Wednesday, July 25, 2012

Mission Trip, Day Five....

Wednesday, July 18th

One of the challenges of leading (okay, but I'm not the leader!) a team that is supposed to be at least half youth ages 14 - 18 is finding ways to keep the entire team productive.  Sometimes it takes two or three experienced heads to puzzle out how to solve some tricky bit of construction, like "Can we support the entire house on this six foot long foundation?"  While that puzzling is occurring, there are four (usually) inexperienced people trying to figure out what they are supposed to be doing with their time.

One of the hallmarks of good leaders in such a situation is that they figure out ahead of time what can be done by those inexperienced hands.  One must also make sure that those inexperienced hands have and know how to use the tools they need for the job.  It's almost guaranteed that it will take them twice as long to do something as it would us, but like those horrible word problems ("If one man can paint a room in 7 hours and another can paint it in 4, how long will it take if they work together?"), the answer always is, "Faster than either could do it alone."  It's great to finish the puzzling and find that something else has already been finished as well.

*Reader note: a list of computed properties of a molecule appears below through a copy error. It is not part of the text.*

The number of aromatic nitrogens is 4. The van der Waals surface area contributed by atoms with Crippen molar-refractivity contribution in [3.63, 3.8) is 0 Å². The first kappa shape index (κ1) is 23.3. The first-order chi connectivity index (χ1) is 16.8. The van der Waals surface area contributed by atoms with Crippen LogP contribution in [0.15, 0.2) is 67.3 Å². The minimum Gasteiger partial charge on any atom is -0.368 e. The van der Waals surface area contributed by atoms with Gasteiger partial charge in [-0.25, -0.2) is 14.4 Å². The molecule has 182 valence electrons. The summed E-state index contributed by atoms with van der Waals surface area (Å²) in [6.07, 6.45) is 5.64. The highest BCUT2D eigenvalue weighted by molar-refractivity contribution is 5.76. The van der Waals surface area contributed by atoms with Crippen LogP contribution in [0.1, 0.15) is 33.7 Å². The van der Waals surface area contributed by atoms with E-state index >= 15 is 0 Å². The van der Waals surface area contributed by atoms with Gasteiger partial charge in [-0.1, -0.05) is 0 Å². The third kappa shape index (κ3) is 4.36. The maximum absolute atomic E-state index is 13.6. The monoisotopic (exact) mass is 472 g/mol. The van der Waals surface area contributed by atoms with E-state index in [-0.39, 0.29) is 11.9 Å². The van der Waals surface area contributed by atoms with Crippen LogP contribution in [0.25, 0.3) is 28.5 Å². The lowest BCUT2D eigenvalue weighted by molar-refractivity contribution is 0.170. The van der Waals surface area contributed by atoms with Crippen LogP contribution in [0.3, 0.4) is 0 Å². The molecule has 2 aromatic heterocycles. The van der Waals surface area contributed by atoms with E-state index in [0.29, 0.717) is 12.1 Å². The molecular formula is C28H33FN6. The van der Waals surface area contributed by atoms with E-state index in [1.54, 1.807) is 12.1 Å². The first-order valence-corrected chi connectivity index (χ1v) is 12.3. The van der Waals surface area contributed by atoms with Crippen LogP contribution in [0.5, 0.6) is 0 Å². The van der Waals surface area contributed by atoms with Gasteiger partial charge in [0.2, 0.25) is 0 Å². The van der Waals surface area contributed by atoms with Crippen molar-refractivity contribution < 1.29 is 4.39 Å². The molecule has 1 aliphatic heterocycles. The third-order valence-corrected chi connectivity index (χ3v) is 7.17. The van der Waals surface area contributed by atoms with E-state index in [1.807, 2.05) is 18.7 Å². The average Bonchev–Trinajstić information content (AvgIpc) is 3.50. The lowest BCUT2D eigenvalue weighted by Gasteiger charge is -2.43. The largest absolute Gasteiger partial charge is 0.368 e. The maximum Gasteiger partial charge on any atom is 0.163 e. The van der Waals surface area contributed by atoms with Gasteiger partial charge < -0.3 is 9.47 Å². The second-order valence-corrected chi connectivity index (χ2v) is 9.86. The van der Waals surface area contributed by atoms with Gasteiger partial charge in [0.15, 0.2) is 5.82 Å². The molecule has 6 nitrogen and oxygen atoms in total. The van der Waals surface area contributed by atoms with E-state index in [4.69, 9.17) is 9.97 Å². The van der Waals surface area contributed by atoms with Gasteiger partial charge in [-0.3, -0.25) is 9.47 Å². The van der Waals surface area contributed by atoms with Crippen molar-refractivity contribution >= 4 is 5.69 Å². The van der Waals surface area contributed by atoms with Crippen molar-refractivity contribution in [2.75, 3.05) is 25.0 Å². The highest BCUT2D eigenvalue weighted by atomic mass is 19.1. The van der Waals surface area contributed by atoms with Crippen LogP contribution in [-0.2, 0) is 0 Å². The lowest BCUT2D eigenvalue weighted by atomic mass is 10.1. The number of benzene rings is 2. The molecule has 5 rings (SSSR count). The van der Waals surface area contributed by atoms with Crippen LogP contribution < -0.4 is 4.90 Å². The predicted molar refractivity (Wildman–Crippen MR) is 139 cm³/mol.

One of the things I saw as my 'job' on this trip was to mentor Ryan in his first year as leader.  Every now and then I'd ask, "What's that noise?"  He'd answer, "I don't hear anything."  "Me either.  Go find out why your team isn't working!"

He gave me a note in my Warm Fuzzy bag that said, "Thanks for helping me be a fearless leader."  I got all warm and fuzzy.  That, in case you were wondering, is the purpose of the Warm Fuzzy bags.  No Cold Pricklies, and NO Hot Spicies.

We had our picnic a day early this year.  Our homeowners came, and our whole team had dinner with them.  I'm proud to say that the whole team stayed with them for over two hours, listening to them tell stories and make jokes.  My journal entry for that evening:

"She is 62.  Oxygen, wrinkles, and comfortable in her skin.  He's 68, up at 3 AM to deliver papers to earn $50/week. Together they raised six kids, have six grandkids, and six great-grandkids.  They tell stories of their life together; good, bad, joys and sorrows.  And they still look at each other with love and laughter in their eyes.  He can still make her dance."

And Babygirl's numbers are better.  No admission this week.  It's a good day.


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